James Bond Food borscht


Borscht, the famous Eastern European beetroot-based soup, has the distinction of being mentioned in two James Bond films.

In The Living Daylights (1987), the colour of the dish is alluded to during the Trans-Siberian Pipeline scene, in which James Bond (Timothy Dalton) places the apparent defector Georgi Koskov (Jeroen Krabbé) into a specially designed pig or scouring plug to transport him into the West. Pipeline technician Rosika Miklos (Julie T Wallace) warns James Bond not to ‘open the valve before 100, or he [Koskov] will be borsch’.  

In GoldenEye (1995), the dish becomes a term of insult, as computer programmer Boris Grishenko taunts his colleague about cracking his password. ‘I made it easy this time. Even you should be able to break it, borscht-for-brains.’ 

While no one actually consumes the soup in the films (or the books, for that matter), borscht is well worth preparing, being easy to make and very tasty. As with all ‘peasant’ dishes, there are countless variations, but the version below is reasonably typical.

Serves four

  • 500g beetroot, peeled and diced
  • 1 onion, peeled and chopped
  • 1 medium carrot, peeled and chopped
  • ½ stick celery, sliced
  • 100g leek, chopped
  • 100g turnip or swede, peeled and diced
  • 1 medium potato, peeled and diced
  • 1 bay leaf
  • 2 tbsp finely chopped parsley
  • 1 tsp finely chopped chives
  • Juice from half a lemon
  • 1.5 litres stock
  • 1 tbsp tomato purée
  • 1 tbsp vegetable oil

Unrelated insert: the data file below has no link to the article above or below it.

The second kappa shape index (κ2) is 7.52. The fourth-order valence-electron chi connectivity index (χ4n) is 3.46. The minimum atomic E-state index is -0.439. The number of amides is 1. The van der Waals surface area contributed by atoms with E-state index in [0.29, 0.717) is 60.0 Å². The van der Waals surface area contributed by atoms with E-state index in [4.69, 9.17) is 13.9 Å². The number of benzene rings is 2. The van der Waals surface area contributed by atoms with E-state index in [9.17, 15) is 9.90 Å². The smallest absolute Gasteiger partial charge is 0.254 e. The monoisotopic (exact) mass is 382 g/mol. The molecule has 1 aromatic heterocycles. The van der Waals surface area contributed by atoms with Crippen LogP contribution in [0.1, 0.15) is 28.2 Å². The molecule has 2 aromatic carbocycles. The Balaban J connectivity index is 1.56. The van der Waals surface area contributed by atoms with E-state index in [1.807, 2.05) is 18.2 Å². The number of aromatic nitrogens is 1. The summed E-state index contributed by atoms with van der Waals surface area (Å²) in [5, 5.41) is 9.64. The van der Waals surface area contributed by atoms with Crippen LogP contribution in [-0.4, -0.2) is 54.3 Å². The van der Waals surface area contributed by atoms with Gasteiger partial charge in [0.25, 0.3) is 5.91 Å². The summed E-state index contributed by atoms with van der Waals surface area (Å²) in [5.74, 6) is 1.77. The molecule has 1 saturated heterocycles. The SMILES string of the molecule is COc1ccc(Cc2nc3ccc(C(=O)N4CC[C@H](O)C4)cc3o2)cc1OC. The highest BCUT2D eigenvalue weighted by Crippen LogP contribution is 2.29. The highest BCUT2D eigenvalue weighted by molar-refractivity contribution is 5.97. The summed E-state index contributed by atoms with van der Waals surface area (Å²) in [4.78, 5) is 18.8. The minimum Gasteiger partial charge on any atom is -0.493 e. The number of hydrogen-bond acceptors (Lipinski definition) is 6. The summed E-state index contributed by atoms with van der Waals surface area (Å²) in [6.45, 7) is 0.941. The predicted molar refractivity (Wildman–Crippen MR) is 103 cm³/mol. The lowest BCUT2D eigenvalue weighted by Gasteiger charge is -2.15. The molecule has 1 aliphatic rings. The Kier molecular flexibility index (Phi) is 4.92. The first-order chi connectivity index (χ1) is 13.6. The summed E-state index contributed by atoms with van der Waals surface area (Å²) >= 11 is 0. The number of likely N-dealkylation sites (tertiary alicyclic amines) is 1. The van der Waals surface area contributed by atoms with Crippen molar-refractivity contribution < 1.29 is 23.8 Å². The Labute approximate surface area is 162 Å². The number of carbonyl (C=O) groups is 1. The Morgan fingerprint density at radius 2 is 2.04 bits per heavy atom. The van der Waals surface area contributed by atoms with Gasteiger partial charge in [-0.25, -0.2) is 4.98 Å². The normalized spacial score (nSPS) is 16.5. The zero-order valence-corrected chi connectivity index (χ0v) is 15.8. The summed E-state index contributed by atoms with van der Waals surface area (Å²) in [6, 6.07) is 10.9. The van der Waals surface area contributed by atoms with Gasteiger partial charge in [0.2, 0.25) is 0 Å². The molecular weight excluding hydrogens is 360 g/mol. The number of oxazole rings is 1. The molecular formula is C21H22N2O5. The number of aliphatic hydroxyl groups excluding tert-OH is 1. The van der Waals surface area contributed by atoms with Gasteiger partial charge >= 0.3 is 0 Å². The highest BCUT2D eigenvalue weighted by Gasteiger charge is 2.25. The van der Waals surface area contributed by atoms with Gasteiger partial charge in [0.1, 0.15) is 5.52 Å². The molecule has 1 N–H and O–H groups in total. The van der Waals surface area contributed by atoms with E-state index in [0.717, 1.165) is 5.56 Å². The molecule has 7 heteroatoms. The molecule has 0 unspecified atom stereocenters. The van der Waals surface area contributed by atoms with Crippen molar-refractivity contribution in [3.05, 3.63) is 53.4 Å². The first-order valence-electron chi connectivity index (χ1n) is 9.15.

• 1 knob butter
  • Salt and black pepper
  • 1-2 tbsp soured cream 

Put the oil and butter in a large saucepan. Place the onion, beetroot, carrot, turnip, celery, leek and potato in the pan. Over a high heat, stir the vegetables until they are coated with the fat and the onion has begun to soften. Pour in the stock, and add the lemon juice, tomato purée, a generous pinch or two of salt and black pepper, the bay leaf and 1 tbsp of the parsley. Stir to mix well. Cover the pan with a lid, bring the stock to the boil, remove the lid, then allow the soup to simmer gently for about 40 minutes to an hour. 

At the end of the cooking time, whizz the soup in a blender or food processer, and pour into a serving bowl or individual soup bowls. Swirl the soured cream into the soup (I couldn’t manage a neat swirl, but instead created a marbled effect) and sprinkle the remaining parsley and chives over the top.    

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